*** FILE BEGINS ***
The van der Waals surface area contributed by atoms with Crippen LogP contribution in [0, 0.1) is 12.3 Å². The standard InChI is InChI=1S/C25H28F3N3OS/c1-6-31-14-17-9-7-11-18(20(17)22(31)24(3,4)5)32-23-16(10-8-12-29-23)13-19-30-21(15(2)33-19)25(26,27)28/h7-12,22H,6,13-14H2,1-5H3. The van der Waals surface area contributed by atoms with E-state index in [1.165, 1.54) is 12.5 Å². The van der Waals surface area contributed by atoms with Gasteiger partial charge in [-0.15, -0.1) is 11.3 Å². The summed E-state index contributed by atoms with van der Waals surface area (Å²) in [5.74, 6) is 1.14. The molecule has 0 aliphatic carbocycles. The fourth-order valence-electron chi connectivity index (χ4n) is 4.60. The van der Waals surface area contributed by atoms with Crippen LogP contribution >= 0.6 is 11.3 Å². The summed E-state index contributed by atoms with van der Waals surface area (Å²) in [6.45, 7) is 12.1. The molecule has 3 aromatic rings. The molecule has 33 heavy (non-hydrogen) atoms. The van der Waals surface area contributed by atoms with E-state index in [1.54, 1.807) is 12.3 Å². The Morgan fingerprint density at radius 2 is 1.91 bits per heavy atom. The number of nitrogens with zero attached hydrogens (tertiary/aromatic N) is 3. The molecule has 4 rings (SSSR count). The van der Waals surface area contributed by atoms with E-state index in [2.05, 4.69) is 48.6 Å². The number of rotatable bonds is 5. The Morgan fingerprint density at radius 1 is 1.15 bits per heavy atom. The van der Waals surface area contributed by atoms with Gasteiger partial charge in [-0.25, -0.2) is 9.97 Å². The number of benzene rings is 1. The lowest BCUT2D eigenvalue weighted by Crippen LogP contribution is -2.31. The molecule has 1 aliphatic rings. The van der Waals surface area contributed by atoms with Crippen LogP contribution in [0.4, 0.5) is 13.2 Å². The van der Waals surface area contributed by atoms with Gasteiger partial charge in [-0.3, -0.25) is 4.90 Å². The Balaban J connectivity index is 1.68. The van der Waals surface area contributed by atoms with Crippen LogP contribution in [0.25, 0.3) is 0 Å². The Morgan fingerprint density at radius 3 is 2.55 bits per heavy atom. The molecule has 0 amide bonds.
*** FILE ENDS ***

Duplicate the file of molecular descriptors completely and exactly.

The van der Waals surface area contributed by atoms with Crippen LogP contribution in [0, 0.1) is 12.3 Å². The standard InChI is InChI=1S/C25H28F3N3OS/c1-6-31-14-17-9-7-11-18(20(17)22(31)24(3,4)5)32-23-16(10-8-12-29-23)13-19-30-21(15(2)33-19)25(26,27)28/h7-12,22H,6,13-14H2,1-5H3. The van der Waals surface area contributed by atoms with E-state index in [1.165, 1.54) is 12.5 Å². The van der Waals surface area contributed by atoms with Gasteiger partial charge in [-0.15, -0.1) is 11.3 Å². The summed E-state index contributed by atoms with van der Waals surface area (Å²) in [5.74, 6) is 1.14. The molecule has 0 aliphatic carbocycles. The fourth-order valence-electron chi connectivity index (χ4n) is 4.60. The van der Waals surface area contributed by atoms with Crippen LogP contribution >= 0.6 is 11.3 Å². The summed E-state index contributed by atoms with van der Waals surface area (Å²) in [6.45, 7) is 12.1. The molecule has 3 aromatic rings. The molecule has 33 heavy (non-hydrogen) atoms. The van der Waals surface area contributed by atoms with E-state index in [1.54, 1.807) is 12.3 Å². The Morgan fingerprint density at radius 2 is 1.91 bits per heavy atom. The number of nitrogens with zero attached hydrogens (tertiary/aromatic N) is 3. The molecule has 4 rings (SSSR count). The van der Waals surface area contributed by atoms with E-state index in [2.05, 4.69) is 48.6 Å². The number of rotatable bonds is 5. The Morgan fingerprint density at radius 1 is 1.15 bits per heavy atom. The van der Waals surface area contributed by atoms with Gasteiger partial charge in [-0.25, -0.2) is 9.97 Å². The number of benzene rings is 1. The lowest BCUT2D eigenvalue weighted by Crippen LogP contribution is -2.31. The molecule has 1 aliphatic rings. The van der Waals surface area contributed by atoms with Crippen LogP contribution in [0.4, 0.5) is 13.2 Å². The van der Waals surface area contributed by atoms with Gasteiger partial charge in [-0.3, -0.25) is 4.90 Å². The Balaban J connectivity index is 1.68. The van der Waals surface area contributed by atoms with Crippen LogP contribution in [0.25, 0.3) is 0 Å². The Morgan fingerprint density at radius 3 is 2.55 bits per heavy atom. The molecule has 0 amide bonds.